Posts Tagged ‘Rhone Ranger’

Light ruby red with a touch of copper in color. Cherry and strawberries with some spice on the nose and just a touch of pine/eucalyptus/spearmint. I could almost mistake this for a Burgundy or Old World style Pinot given the color and aromatics.

On the palate, cherry, raspberry, some pepper, licorice and spice. There is some nice graphite, mineral and earthy elements as well. Really nice texture and structure. Fruit is well balanced with ample but soft tannins and lively acidity — with a pure, prolonged finish.

Steve noted on July 14th that he thought “the ’05 Rocks and Gravel is showing pretty nicely at the moment (he had a bottle some ten days ago). My sense is that in 3-5 more years it should be really quite nicely developed, though it will hold for many years beyond that.”

14.2% alcohol (without a touch of heat). 1,340 cases produced. This wine retails at about $18-20 a bottle, but it can be found at $10.20 a bottle (case price) at daryl wine shop. The wine is an outstanding value if you can find it for less than retail and strongly recommended. It is one of the top 5 quality/price plays I have seen this year at less than $11 a bottle.

Edmunds St. John is one the wineries that I will continue to purchase with every vintage. His wines are honest, well made and express the virtues of the varietal and the place they came from.

More about Steve Edmunds and Edmunds St. John

Steve Edmunds started Edmunds St. John in 1985 with his wife, Cornelia St. John, in an effort to explore the possibility of producing world-class, European-style wines in California, using Rhône varietal grapes: Grenache, Mourvèdre, Syrah, Viognier, etc.

He quickly earned a lot of praise and by 1988, Robert Parker was calling Edmunds St. John perhaps the “finest practitioner” of Californians working with Rhone grapes. At that time, I was working at Bonny Doon Vineyard and was bitten by the Rhone bug and have probably bought some of Steve’s wines with each vintage since that time.

Edmunds is entirely self-taught and says he has only occasionally resorted to science in his 20-year career, “only when it was clear that I’d lose the wine if I didn’t, and not to create a particular effect.” As he explains on his website, “I’ve deliberately chosen not to court the market, i.e., the commercial context out of which so much modern wine is being formulated. I don’t always get it right, but what I do is done honestly.”

Edmunds has never bowed to the fashion or trend for oak and super-ripeness — and some may see this as being out of step. Parker certainly seems to have changed his opinion on Edmunds St. John.

In the August 2007 Wine Advocate (see issue 172), Parker took issues with Edmunds’ wine, reporting that Edmunds can no longer secure fruit from the same vineyards and also criticized his winemaking. Parker wrote, “What Steve is doing appears to be a deliberate attempt to make French-styled wines. Of course California is not France and therein may suggest the problem. If you want to make French wine, do it in France.”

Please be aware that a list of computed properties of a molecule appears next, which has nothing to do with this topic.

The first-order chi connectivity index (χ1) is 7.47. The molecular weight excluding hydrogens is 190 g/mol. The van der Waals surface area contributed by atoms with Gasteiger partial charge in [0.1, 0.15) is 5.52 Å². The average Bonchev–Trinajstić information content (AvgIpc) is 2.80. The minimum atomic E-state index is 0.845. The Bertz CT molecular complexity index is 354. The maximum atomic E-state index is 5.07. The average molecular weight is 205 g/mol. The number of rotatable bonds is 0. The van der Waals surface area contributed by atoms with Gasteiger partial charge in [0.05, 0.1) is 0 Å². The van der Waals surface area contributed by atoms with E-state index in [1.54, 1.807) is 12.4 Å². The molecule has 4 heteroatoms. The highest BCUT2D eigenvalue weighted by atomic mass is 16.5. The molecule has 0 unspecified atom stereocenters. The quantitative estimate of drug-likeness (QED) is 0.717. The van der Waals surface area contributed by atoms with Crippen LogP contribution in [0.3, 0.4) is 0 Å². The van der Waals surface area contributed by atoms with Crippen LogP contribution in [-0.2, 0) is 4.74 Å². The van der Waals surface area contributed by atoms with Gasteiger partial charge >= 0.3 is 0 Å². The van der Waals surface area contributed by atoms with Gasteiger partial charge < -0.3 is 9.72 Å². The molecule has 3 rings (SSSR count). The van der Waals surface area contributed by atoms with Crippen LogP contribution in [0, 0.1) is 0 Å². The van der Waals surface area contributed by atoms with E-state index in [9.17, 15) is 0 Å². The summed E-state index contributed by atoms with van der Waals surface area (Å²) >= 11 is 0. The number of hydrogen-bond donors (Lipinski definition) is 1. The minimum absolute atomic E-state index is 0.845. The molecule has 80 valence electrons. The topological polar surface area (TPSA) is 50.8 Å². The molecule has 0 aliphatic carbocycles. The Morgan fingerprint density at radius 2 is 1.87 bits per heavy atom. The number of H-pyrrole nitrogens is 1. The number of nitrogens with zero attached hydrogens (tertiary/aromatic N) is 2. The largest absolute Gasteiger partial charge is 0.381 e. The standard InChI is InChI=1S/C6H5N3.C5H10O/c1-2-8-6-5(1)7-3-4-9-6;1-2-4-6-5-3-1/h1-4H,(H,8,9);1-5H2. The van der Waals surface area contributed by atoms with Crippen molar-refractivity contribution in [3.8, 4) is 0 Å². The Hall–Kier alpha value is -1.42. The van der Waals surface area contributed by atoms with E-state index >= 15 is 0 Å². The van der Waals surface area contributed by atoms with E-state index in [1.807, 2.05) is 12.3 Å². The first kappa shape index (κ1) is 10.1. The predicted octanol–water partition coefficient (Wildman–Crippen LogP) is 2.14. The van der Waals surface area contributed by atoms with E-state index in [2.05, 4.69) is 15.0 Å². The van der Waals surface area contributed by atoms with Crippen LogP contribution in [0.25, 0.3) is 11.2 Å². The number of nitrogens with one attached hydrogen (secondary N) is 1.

It is worth noting that no such criticism was made against the Perrin family with Tablas Creek receiving praise in the same issue, and even comparing their wines to similar French wines. Parker applauded the Perrin family for their efforts to make French inspired wines in California.

In his notes, Parker claimed that Steve Edmunds hadn’t made anything good in recent years and called the 04 Rocks & Gravel a low brow version of a French Côte du Rhône and the 05 Bassetti Syrah to be an innocuous effort. The whole tone of his review seemed to take a very personal, negative and almost petty.

Response to Parker’s criticism has been very interesting, it includes a thread on erobertparker.com.

I can remember some wines from St. Edmunds that I thought were not his best effort — but that in part is a reality of wine making, there are unknown and somewhat uncontrollable variables from vintage to vintage. I think the ’05s I have tasted from Edmunds are wonderful. I’m not sure if they are his strongest efforts to date or if I appreciate his wines more, but I tend to think the answer is somewhere in the middle. The one thing I am quite sure of is that Parker missed the mark on his criticism of Edmunds.

It is worth adding that I did taste the ’05 Rocks & Gravel against an ’06 Grenache, Mourvèdre and Syrah Rhône blend from Australia at about the same price point. It is from a winery that Parker routinely praises for making French inspired wines in Australia and rated the wine 91 points. While I thought it showed a bit more fruit (which is, in my opinion, not a negative or a positive in and of itself). The wine showed quite a bit of heat, was a touch candified, and while it was a good bottle of wine, I thought the Rocks & Gravel showed quite a bit better.

In addition to being a great winemaker, Steve is also an accomplished musician, songwriter and a wonderful writer. He contributes to Vinography (I strongly recommend reading his posts) and his newsletters offer up insights on wine, winemaking and reflections on life.

The picture of Steve is from October 2005. He is standing in the receiving hopper waiting for the last bin of fruit from the vintage. The photo seems to capture the essence of Steve and also reflects the spirit found in his wines.

In short, I enjoy his wine and his writing. He really is one of this country’s treasured winemakers — and someone I would enjoy sharing a glass of wine with and I am certain it would include an interesting and thoughtful conversation.


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